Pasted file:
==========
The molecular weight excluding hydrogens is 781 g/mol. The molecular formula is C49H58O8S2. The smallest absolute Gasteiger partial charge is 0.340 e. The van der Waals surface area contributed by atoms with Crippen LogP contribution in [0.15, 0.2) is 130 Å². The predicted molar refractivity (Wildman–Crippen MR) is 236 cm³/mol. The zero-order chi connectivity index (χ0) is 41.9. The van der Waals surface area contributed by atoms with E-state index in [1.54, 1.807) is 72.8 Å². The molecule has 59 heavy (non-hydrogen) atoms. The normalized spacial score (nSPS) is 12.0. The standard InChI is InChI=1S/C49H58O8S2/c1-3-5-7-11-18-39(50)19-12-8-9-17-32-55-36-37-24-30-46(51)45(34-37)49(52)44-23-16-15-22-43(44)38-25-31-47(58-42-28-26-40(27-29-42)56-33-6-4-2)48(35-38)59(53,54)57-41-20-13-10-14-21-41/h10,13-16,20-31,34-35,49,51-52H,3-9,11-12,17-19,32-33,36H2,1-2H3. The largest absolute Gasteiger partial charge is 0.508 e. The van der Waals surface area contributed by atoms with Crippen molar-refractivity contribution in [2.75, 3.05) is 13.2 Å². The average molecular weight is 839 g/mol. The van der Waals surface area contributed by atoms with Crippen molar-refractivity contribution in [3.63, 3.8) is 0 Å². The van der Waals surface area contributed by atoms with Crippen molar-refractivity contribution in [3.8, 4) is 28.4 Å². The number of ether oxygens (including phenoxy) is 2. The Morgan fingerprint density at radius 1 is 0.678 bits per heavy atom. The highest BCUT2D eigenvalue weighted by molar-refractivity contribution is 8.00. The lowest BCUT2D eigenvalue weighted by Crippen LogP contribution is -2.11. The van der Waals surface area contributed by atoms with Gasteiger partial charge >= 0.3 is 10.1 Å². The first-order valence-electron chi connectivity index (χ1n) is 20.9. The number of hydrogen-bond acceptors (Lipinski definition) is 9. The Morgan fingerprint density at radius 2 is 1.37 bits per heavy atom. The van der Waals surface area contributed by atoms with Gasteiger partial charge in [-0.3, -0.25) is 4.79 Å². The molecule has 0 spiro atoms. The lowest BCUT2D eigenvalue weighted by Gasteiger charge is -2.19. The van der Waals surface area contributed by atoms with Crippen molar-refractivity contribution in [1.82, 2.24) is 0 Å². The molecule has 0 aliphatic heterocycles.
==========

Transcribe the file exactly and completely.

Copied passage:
The molecular weight excluding hydrogens is 781 g/mol. The molecular formula is C49H58O8S2. The smallest absolute Gasteiger partial charge is 0.340 e. The van der Waals surface area contributed by atoms with Crippen LogP contribution in [0.15, 0.2) is 130 Å². The predicted molar refractivity (Wildman–Crippen MR) is 236 cm³/mol. The zero-order chi connectivity index (χ0) is 41.9. The van der Waals surface area contributed by atoms with E-state index in [1.54, 1.807) is 72.8 Å². The molecule has 59 heavy (non-hydrogen) atoms. The normalized spacial score (nSPS) is 12.0. The standard InChI is InChI=1S/C49H58O8S2/c1-3-5-7-11-18-39(50)19-12-8-9-17-32-55-36-37-24-30-46(51)45(34-37)49(52)44-23-16-15-22-43(44)38-25-31-47(58-42-28-26-40(27-29-42)56-33-6-4-2)48(35-38)59(53,54)57-41-20-13-10-14-21-41/h10,13-16,20-31,34-35,49,51-52H,3-9,11-12,17-19,32-33,36H2,1-2H3. The largest absolute Gasteiger partial charge is 0.508 e. The van der Waals surface area contributed by atoms with Crippen molar-refractivity contribution in [2.75, 3.05) is 13.2 Å². The average molecular weight is 839 g/mol. The van der Waals surface area contributed by atoms with Crippen molar-refractivity contribution in [3.63, 3.8) is 0 Å². The van der Waals surface area contributed by atoms with Crippen molar-refractivity contribution in [3.8, 4) is 28.4 Å². The number of ether oxygens (including phenoxy) is 2. The Morgan fingerprint density at radius 1 is 0.678 bits per heavy atom. The highest BCUT2D eigenvalue weighted by molar-refractivity contribution is 8.00. The lowest BCUT2D eigenvalue weighted by Crippen LogP contribution is -2.11. The van der Waals surface area contributed by atoms with Gasteiger partial charge >= 0.3 is 10.1 Å². The first-order valence-electron chi connectivity index (χ1n) is 20.9. The number of hydrogen-bond acceptors (Lipinski definition) is 9. The Morgan fingerprint density at radius 2 is 1.37 bits per heavy atom. The van der Waals surface area contributed by atoms with Gasteiger partial charge in [-0.3, -0.25) is 4.79 Å². The molecule has 0 spiro atoms. The lowest BCUT2D eigenvalue weighted by Gasteiger charge is -2.19. The van der Waals surface area contributed by atoms with Crippen molar-refractivity contribution in [1.82, 2.24) is 0 Å². The molecule has 0 aliphatic heterocycles.